5 dead after tornado, flooding from central US storms

  • A crowd of onlookers take photographs of the rising level of the Ohio River as it encroaches the barrier wall at Smothers Park on Saturday, Feb. 24, 2018, in Owensboro, Ky. Forecasters warned people living along rivers, streams and creeks in southern Ohio, southeastern Indiana and northern Kentucky to be especially cautious and prepared for rapid rises. (Greg Eans/The Messenger-Inquirer via AP)

  • The flood waters are receding but there still areas where the water is very high, Saturday, Feb. 24, 2018 in Lansing, Mich. (Robert Killips /Lansing State Journal via AP)

  • Gio Rodriguez, 8, sits outside his home as his parents clean up debris Sunday morning after a fierce storm hit Saturday, Feb. 24, 2018, in the Farmington subdivision in Clarksville, Tenn. A strong storm system that included possible tornadoes roared eastward through the central United States, leaving demolished homes, damaged vehicles and uprooted trees in its wake. (Lacy Atkins/The Tennessean via AP)

  • People work to clear debris Sunday, Feb. 25, 2018, after a fierce storm hit Saturday in the Farmington subdivision in Clarksville, Tenn. A strong storm system that included possible tornadoes roared eastward through the central United States, leaving demolished homes, damaged vehicles and uprooted trees in its wake. (Lacy Atkins/The Tennessean via AP)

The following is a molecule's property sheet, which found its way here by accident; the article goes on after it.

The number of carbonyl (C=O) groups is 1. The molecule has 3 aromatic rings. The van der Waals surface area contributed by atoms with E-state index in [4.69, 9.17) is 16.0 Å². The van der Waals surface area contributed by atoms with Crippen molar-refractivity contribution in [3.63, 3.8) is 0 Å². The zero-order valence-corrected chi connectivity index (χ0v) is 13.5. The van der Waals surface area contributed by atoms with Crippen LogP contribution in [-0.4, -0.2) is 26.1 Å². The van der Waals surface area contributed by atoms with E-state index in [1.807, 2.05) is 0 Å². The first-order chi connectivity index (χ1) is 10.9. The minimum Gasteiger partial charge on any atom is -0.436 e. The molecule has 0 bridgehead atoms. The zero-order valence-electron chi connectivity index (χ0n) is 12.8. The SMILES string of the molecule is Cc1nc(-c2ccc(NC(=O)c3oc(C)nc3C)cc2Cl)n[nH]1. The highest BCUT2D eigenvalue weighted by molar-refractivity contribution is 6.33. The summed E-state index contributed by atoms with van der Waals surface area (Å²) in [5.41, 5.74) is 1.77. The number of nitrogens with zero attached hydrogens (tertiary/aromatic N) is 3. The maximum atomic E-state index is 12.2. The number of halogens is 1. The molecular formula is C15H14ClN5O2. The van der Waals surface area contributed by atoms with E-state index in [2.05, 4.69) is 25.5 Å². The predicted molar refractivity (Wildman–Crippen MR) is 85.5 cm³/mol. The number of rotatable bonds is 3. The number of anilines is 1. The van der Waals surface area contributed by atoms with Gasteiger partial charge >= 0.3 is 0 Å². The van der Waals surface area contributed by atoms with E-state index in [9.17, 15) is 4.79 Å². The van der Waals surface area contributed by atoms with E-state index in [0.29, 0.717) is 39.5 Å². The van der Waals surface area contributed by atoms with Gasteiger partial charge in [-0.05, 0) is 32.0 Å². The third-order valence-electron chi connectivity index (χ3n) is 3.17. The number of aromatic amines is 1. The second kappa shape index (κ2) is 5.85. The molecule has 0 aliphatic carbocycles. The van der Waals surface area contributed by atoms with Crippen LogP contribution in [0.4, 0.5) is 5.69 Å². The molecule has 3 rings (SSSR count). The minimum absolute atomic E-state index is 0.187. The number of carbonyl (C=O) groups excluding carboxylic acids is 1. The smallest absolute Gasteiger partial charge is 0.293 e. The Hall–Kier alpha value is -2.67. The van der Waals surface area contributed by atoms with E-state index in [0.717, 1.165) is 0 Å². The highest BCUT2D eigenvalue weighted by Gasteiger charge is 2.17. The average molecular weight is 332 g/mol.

• Neighbors help collect clothing and look for pets at a destroyed home Sunday morning after a fierce storm hit Saturday, Feb. 24, 2018, in the Farmington subdivision in Clarksville, Tenn. A strong storm system that included possible tornadoes roared eastward through the central United States, leaving demolished homes, damaged vehicles and uprooted trees in its wake. (Lacy Atkins/The Tennessean via AP)

  • A teddy bear lies among the debris Sunday, Feb. 25, 2018, after a fierce storm hit Saturday in the Farmington subdivision in Clarksville, Tenn. A strong storm system that included possible tornadoes roared eastward through the central United States, leaving demolished homes, damaged vehicles and uprooted trees in its wake. (Lacy Atkins/The Tennessean via AP)

CHARLESTON, W.Va. — The death toll rose to at least five on Sunday after severe thunderstorms swept through the central U.S., spawning a tornado that flattened homes, gale force winds and widespread flooding from the Upper Midwest to Appalachia.

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